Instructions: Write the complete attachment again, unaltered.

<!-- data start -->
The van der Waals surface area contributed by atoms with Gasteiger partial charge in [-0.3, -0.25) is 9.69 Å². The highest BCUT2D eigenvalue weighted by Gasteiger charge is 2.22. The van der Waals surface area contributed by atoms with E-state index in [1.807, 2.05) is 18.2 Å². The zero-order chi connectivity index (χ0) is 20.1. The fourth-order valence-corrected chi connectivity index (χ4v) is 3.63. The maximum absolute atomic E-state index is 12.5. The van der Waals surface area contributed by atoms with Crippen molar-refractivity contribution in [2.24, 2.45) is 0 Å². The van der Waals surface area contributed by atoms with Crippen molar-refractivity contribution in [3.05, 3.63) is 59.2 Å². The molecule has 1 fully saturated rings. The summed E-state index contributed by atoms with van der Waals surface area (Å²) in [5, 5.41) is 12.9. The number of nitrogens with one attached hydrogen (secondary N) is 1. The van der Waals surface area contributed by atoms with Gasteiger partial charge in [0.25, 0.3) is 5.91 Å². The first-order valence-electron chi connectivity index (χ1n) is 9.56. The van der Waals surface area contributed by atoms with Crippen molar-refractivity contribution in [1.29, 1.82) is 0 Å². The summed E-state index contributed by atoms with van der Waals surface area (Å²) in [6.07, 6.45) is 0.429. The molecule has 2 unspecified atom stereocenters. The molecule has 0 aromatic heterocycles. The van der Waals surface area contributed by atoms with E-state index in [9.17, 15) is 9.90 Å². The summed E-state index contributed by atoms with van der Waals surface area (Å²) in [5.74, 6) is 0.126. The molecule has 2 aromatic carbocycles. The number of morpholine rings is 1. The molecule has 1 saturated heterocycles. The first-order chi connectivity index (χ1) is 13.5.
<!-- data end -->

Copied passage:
The van der Waals surface area contributed by atoms with Gasteiger partial charge in [-0.3, -0.25) is 9.69 Å². The highest BCUT2D eigenvalue weighted by Gasteiger charge is 2.22. The van der Waals surface area contributed by atoms with E-state index in [1.807, 2.05) is 18.2 Å². The zero-order chi connectivity index (χ0) is 20.1. The fourth-order valence-corrected chi connectivity index (χ4v) is 3.63. The maximum absolute atomic E-state index is 12.5. The van der Waals surface area contributed by atoms with Crippen molar-refractivity contribution in [2.24, 2.45) is 0 Å². The van der Waals surface area contributed by atoms with Crippen molar-refractivity contribution in [3.05, 3.63) is 59.2 Å². The molecule has 1 fully saturated rings. The summed E-state index contributed by atoms with van der Waals surface area (Å²) in [5, 5.41) is 12.9. The number of nitrogens with one attached hydrogen (secondary N) is 1. The van der Waals surface area contributed by atoms with Gasteiger partial charge in [0.25, 0.3) is 5.91 Å². The first-order valence-electron chi connectivity index (χ1n) is 9.56. The van der Waals surface area contributed by atoms with Crippen molar-refractivity contribution in [1.29, 1.82) is 0 Å². The summed E-state index contributed by atoms with van der Waals surface area (Å²) in [6.07, 6.45) is 0.429. The molecule has 2 unspecified atom stereocenters. The molecule has 0 aromatic heterocycles. The van der Waals surface area contributed by atoms with E-state index in [9.17, 15) is 9.90 Å². The summed E-state index contributed by atoms with van der Waals surface area (Å²) in [5.74, 6) is 0.126. The molecule has 2 aromatic carbocycles. The number of morpholine rings is 1. The molecule has 1 saturated heterocycles. The first-order chi connectivity index (χ1) is 13.5.